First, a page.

Developement of ancient systems of writing in Iraq and Egypt

Essay by Voodoo ChildCollege, UndergraduateA, December 1996

download word file, 6 pages 3.0

Ancient systems of writing in the Middle East arose when

people needed a method for remembering important information. In

both Ancient Iraq and Ancient Egypt each of the stages of writing,

from pictograms to ideograms to phonetograms, evolved as a response

to the need to express more complex ideas. Satisfaction of this

need gave us the two most famous forms of ancient writing,

cuneiform from ancient Iraq, and hieroglyphics from ancient Egypt.

Both of these forms of writing evolved and their use spread to

other peoples even after the originators of the scripts had passed


Some of the oldest writing found in the Middle East dates from

8000 to 3000 B.C. This corresponds to the approximate time period

that the people of the region went from living a nomadic life to

settlement in villages and trading among themselves. When trading

large or varying types of commodities you need a method for

recording. To meet this need developed a token system for the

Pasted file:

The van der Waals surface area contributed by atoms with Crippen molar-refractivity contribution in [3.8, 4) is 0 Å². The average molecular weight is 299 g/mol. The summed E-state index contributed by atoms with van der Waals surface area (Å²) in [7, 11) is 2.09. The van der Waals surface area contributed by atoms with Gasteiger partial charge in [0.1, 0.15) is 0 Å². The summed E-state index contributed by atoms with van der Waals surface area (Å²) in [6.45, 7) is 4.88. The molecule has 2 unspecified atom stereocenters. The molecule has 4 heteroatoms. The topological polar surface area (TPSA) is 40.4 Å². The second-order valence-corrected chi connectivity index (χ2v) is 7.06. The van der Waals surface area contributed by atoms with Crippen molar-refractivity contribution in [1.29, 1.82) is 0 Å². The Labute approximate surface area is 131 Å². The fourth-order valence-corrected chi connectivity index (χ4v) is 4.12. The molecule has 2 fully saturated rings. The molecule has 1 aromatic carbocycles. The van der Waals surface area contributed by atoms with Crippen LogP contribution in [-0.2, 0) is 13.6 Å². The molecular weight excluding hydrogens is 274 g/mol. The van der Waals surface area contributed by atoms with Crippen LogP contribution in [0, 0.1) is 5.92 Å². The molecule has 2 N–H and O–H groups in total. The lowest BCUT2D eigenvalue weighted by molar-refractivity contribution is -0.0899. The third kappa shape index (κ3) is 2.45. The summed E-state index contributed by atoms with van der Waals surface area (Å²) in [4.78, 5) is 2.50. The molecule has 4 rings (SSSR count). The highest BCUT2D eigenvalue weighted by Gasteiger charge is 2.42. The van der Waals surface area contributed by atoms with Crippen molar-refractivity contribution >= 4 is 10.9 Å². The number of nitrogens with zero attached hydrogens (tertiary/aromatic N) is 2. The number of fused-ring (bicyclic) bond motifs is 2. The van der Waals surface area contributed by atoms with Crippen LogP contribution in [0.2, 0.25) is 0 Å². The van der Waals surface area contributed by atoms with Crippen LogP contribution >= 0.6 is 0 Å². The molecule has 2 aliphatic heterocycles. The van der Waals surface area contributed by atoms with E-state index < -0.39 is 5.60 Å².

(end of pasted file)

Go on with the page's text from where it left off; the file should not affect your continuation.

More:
recording of financial data. These tokens were of varying shapes

for various things, two to three centimetres in size, and used for

enumeration and keeping track of goods and labour.

These tokens eventually had to be stored so they wouldn't be

misplaced or lost. To secure them, they were placed in opaque clay

envelopes. To indicate what was inside the envelope markings were

made on it, eventually someone realized that all you had to do was

mark on the clay what was in the envelope and you discard the

tokens altogether. With this major development we get the first

writing on clay tablets.

In Ancient Mesopotamia the most readily available material for

writing on was clay. When writing on clay first arose, the scribe

would try to make an artistic representation of what he was

referring to.